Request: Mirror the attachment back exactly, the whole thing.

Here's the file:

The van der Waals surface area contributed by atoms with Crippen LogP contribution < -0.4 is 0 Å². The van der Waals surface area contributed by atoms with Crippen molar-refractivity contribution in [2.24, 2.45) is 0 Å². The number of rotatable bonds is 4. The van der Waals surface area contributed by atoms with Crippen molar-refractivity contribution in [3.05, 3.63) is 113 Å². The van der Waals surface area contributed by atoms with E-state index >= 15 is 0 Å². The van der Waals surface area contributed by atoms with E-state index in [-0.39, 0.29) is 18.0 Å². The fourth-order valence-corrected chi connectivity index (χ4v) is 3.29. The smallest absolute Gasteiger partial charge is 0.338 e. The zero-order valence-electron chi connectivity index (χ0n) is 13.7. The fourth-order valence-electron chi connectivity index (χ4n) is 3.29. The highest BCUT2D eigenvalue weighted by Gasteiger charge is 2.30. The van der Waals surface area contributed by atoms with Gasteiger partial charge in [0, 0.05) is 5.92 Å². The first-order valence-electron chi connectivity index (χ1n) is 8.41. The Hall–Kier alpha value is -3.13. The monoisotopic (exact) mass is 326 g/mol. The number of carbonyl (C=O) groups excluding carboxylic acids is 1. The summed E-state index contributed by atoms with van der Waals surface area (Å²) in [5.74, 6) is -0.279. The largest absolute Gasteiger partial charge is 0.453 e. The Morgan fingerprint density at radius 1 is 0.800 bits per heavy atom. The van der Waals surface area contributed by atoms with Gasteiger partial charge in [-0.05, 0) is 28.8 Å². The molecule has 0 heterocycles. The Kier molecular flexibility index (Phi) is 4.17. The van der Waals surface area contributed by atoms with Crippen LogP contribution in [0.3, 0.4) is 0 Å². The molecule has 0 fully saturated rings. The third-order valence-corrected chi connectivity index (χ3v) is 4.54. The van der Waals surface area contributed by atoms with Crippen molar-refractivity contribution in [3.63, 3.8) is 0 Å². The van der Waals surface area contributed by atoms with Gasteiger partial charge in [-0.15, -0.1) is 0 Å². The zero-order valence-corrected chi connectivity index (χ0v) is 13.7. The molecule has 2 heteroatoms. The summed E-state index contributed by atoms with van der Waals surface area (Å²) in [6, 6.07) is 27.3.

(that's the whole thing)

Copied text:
The van der Waals surface area contributed by atoms with Crippen LogP contribution < -0.4 is 0 Å². The van der Waals surface area contributed by atoms with Crippen molar-refractivity contribution in [2.24, 2.45) is 0 Å². The number of rotatable bonds is 4. The van der Waals surface area contributed by atoms with Crippen molar-refractivity contribution in [3.05, 3.63) is 113 Å². The van der Waals surface area contributed by atoms with E-state index >= 15 is 0 Å². The van der Waals surface area contributed by atoms with E-state index in [-0.39, 0.29) is 18.0 Å². The fourth-order valence-corrected chi connectivity index (χ4v) is 3.29. The smallest absolute Gasteiger partial charge is 0.338 e. The zero-order valence-electron chi connectivity index (χ0n) is 13.7. The fourth-order valence-electron chi connectivity index (χ4n) is 3.29. The highest BCUT2D eigenvalue weighted by Gasteiger charge is 2.30. The van der Waals surface area contributed by atoms with Gasteiger partial charge in [0, 0.05) is 5.92 Å². The first-order valence-electron chi connectivity index (χ1n) is 8.41. The Hall–Kier alpha value is -3.13. The monoisotopic (exact) mass is 326 g/mol. The number of carbonyl (C=O) groups excluding carboxylic acids is 1. The summed E-state index contributed by atoms with van der Waals surface area (Å²) in [5.74, 6) is -0.279. The largest absolute Gasteiger partial charge is 0.453 e. The Morgan fingerprint density at radius 1 is 0.800 bits per heavy atom. The van der Waals surface area contributed by atoms with Gasteiger partial charge in [-0.05, 0) is 28.8 Å². The molecule has 0 heterocycles. The Kier molecular flexibility index (Phi) is 4.17. The van der Waals surface area contributed by atoms with Crippen LogP contribution in [0.3, 0.4) is 0 Å². The molecule has 0 fully saturated rings. The third-order valence-corrected chi connectivity index (χ3v) is 4.54. The van der Waals surface area contributed by atoms with Crippen molar-refractivity contribution in [3.63, 3.8) is 0 Å². The van der Waals surface area contributed by atoms with Gasteiger partial charge in [-0.15, -0.1) is 0 Å². The zero-order valence-corrected chi connectivity index (χ0v) is 13.7. The molecule has 2 heteroatoms. The summed E-state index contributed by atoms with van der Waals surface area (Å²) in [6, 6.07) is 27.3.